- Assign an investigator to the case
- The investigator may be one or more individuals. If there is more than one investigator, they shall be present at all meetings. The assigned investigator(s) will have received all requisite training and will be free of bias and conflict of interest.
- Monitor the investigation’s progression and completion.
Part II: Formal Investigation Process and Protections
Within five (5) business days of the College’s receipt of a formal complaint, the investigator will initiate an investigation. The investigator will ensure that the burden of proof and gathering of evidence rests on the College, not the parties, understanding that the College cannot access, consider, disclose or otherwise use a party’s treatment records without that party’s voluntary, written consent.
Each of the parties will have an equal opportunity to present evidence and witnesses, including fact and expert witnesses. The investigator will not restrict the ability of either party to discuss the allegations under investigation or their ability to gather and present relevant evidence.
The investigator will conduct interviews (and follow-up interviews, as needed) with the parties and relevant witnesses. Prior to any investigative interview or other meeting where a party is invited or expected to attend, the investigator will provide advance, written notice of the date, time, location, participants and purpose of the meeting, with sufficient time for the party to prepare to participate.
Absent unusual circumstances (e.g, school closure, unavailability of witnesses, delay caused by criminal investigation), the investigation will be completed within 60 business days. Any time the general timeframe for resolution outlined in this Policy will be delayed, the College will provide written notice to the parties of the delay, the cause of the delay, and the anticipated time needed as a result of the delay.
Part III: Investigation Meeting Details
- Each meeting will be held privately and closed to the public. At no time during the investigation will the respondent and the complainant be in the same room.
- These meetings are entirely administrative in nature and are not considered legal proceedings.
- The parties will be allowed an advisor of their choice to be present during all administrative meetings and hearings.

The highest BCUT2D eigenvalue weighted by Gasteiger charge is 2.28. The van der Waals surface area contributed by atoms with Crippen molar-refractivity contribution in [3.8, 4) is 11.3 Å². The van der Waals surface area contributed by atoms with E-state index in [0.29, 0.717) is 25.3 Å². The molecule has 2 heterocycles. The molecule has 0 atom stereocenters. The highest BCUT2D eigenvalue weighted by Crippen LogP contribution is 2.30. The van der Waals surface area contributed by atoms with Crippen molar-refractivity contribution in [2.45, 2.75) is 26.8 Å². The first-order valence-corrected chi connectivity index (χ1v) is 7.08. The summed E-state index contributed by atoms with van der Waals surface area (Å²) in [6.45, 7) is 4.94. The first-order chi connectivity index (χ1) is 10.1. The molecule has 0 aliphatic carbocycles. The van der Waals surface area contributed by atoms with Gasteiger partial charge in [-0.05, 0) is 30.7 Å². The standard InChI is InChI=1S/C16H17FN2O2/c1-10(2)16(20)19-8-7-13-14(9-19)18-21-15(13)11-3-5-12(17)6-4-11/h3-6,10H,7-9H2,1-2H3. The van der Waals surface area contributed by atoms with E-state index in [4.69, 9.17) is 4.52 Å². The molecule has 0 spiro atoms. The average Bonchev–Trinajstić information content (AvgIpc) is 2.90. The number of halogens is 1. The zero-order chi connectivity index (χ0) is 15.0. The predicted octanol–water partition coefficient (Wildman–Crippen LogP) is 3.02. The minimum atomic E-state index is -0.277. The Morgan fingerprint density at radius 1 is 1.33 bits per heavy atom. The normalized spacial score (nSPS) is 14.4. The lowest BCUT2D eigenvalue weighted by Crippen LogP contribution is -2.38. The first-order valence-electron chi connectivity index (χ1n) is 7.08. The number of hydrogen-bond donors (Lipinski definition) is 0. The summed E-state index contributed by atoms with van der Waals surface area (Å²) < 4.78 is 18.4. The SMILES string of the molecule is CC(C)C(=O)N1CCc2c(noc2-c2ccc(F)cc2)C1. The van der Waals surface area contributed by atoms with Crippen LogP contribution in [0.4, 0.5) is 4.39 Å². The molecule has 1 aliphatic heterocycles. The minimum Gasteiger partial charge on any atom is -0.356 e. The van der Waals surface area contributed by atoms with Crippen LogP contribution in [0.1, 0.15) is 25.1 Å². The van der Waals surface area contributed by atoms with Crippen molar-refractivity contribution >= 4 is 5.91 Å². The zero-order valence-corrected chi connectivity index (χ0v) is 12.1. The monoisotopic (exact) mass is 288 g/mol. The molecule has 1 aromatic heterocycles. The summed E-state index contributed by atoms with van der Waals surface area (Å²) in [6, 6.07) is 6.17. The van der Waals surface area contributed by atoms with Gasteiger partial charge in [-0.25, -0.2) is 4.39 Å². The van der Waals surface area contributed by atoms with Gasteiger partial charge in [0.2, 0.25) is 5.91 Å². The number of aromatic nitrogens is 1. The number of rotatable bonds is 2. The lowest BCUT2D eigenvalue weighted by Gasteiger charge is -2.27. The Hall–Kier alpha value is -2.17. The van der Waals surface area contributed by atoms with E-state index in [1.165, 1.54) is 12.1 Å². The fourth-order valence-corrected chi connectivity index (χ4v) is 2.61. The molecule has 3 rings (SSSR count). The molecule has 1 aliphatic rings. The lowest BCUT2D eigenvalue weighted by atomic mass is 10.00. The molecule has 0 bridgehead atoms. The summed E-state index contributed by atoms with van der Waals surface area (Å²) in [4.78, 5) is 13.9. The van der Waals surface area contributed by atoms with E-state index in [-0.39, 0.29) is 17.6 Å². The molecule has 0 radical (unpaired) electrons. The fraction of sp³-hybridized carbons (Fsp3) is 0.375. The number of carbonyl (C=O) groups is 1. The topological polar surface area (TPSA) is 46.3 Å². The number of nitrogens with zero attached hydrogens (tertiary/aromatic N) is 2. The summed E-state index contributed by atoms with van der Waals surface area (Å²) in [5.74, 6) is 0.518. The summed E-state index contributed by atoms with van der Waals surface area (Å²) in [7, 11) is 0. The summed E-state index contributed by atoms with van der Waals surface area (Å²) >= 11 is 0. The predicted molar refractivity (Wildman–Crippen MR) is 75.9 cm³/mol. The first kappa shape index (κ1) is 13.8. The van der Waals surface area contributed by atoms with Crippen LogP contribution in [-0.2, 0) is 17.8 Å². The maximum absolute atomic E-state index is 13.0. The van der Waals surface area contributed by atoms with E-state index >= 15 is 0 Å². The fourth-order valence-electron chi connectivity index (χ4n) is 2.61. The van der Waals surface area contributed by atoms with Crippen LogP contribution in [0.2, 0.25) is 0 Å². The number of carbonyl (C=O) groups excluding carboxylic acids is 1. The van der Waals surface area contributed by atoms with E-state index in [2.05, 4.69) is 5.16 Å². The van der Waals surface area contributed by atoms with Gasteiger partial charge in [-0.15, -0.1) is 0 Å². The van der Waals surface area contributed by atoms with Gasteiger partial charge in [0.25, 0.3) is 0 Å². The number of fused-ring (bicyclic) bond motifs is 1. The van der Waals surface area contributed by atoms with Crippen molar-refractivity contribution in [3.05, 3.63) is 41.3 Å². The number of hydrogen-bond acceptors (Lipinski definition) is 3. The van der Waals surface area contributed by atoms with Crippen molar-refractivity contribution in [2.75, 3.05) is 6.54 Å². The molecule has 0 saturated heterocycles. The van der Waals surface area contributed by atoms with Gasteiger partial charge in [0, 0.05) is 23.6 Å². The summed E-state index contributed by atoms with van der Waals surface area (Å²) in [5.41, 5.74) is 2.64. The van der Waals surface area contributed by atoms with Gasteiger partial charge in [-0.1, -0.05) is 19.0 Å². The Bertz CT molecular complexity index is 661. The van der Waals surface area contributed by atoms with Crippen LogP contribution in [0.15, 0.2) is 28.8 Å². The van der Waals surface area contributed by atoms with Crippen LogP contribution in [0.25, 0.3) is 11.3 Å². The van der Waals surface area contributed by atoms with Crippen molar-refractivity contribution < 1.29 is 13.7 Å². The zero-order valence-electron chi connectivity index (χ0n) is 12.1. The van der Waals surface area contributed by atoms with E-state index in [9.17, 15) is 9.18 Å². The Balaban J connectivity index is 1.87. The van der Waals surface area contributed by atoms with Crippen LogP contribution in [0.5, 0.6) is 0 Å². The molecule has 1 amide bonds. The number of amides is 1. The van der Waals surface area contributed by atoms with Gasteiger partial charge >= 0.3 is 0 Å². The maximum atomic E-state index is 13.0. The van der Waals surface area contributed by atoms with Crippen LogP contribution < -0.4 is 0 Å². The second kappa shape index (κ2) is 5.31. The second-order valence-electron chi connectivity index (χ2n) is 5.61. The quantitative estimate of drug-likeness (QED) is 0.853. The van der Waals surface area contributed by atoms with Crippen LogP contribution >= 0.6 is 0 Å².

- The complainant and respondent must select an advisor of their choice, which, at their own expense, may include an attorney.
- If either party does not have an advisor, the College will provide one at the request of the student at no cost to the involved party.
- All advisors provided by the college are employees who are trained to serve in this function. The college will not provide legal counsel for the student.
- If an involved party is a minor, a parent/guardian, as well as an advisor, may attend all meetings.
- During investigative meetings, the advisor may only speak with their party in a way that does not disrupt the meeting. At no time will they be allowed to speak on behalf of the party unless deemed necessary or appropriate by the Investigator.
- The complainant and respondent must select an advisor of their choice, which, at their own expense, may include an attorney.
Part IV: Investigation Summary Report
At the conclusion of the formal investigation, the investigator will complete an investigation summary report. Prior to completion of the report, the investigator will send each party and his/her advisor (by electronic format or hard copy) a copy of the evidence obtained during the investigation that directly relates to the allegations in the formal complaint, regardless of the source of that evidence or whether the investigator intends to rely upon it. The parties will be given at least 10 days to submit a written response, which the investigator will consider when completing the investigation report.
The investigation summary report, which will fairly summarize the evidence, will be provided to the complainant, respondent, and advisors at least 10 days prior to the live hearing. Both parties will have the opportunity to review that report and respond in writing.
At least 10 days after the investigation summary report was distributed to the parties, the investigator will submit the report (as well as the parties’ responses to the report, if any) to the Hearing Chair.
Part V: Informal Resolution
As part of the College’s formal grievance procedure, at any time after a formal complaint has been filed, the parties may agree to participate in an informal resolution process. Through that informal resolution process, the College would be authorized to facilitate a mediation or other informal resolution between the parties that would not involve a full investigation and adjudication. Informal resolution is only permitted where the College:
- Provides a written Notice of Informal Resolution to the parties of (1) the allegations of the formal complaint, (2) the requirements of the informal process (including that a party may withdraw from the informal process at any time, but once the parties have agreed to a resolution, the parties may be precluded from resuming the formal complaint process - i.e., the full investigation and adjudication - based on the same allegations); and (3) any consequences that would result from participation in the informal resolution process, including that records may be maintained or shared;